Rob Dhaliwal owns and operates Samson Farms in Lynden, Washington. He produces raspberries, blueberries and black currants.
Samson Farms is nestled in the foothills of the Cascade Mountains in the Nooksack River Valley of Washington. The area’s climate is optimal for growing raspberries, blueberries and black currants.
In the beginning
In 1973, Rob’s father, Sam Dhaliwal, immigrated to Vancouver, British Columbia, Canada from Punjab, India. While growing berries was the furthest thing from Sam’s mind when he first made the move, farming had always been in his blood. Four years after arriving in Canada, Sam purchased his first ten acres and planted raspberries, laying the foundation for what would eventually become Samson Farm.
Over the next 10 years, Sam experimented with several other crops including Brussel sprouts, cauliflower, broccoli and strawberries. But regardless of what he tried, Sam always came back to raspberries.
Sam began farming when Rob was just one year old. Throughout his childhood and young adulthood, Rob remembers his dad being out on the farm constantly, demonstrating his true passion for agriculture.
Relocating and expanding the business
Over the course of Sam’s first ten years in agriculture, land use challenges in the ever-growing Fraser Valley convinced him to sell his land and move to move his operation to Washington, in the U.S. In 1987, Sam planted his first 35 acres of raspberries in Washington.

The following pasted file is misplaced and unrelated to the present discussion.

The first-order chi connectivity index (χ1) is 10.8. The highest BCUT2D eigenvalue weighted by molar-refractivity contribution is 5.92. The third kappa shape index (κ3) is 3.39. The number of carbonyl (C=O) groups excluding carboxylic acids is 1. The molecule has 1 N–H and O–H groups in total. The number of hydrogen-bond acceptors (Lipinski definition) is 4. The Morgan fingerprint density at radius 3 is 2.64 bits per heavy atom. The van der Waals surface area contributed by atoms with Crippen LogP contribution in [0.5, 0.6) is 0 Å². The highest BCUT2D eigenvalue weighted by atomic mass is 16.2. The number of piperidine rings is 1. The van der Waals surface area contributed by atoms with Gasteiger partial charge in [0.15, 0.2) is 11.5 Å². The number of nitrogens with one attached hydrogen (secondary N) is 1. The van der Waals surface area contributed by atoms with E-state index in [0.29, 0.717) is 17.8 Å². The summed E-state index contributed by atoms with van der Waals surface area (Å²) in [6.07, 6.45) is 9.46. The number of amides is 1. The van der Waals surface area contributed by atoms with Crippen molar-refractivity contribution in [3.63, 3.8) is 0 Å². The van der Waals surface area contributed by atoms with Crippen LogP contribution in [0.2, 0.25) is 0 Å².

In the early 2000s, Sam added a fruit processing facility to his operation. This new development ensured that Samson Farms could manage all the steps of their berry production, from planting and harvesting, to processing and packing.
Farm Credit has been there to help
In order to vertically integrate their business, the Dhaliwals needed financial support to construct the new buildings and invest in the high-tech equipment that would help take their business to the next level. Northwest Farm Credit Services was there to help.
“We choose to do business with Farm Credit because they understand the business of agriculture,” Rob said. “Once we built that relationship, our loan officer at Farm Credit started to understand who we are, how we operate and in times of need they are able to step up.”
Rob’s leadership role of Samson Farms began in 2011. Today, Samson Farms produces nearly 300 acres of raspberries, 135 acres of blueberries and 40 acres of black currants. The processing plant has also grown in size and advanced technologically. The most recent addition to the processing plant is the Individually Quick Frozen (IQF) line, which enables Samson Farms to package high quality fruit for their consumers.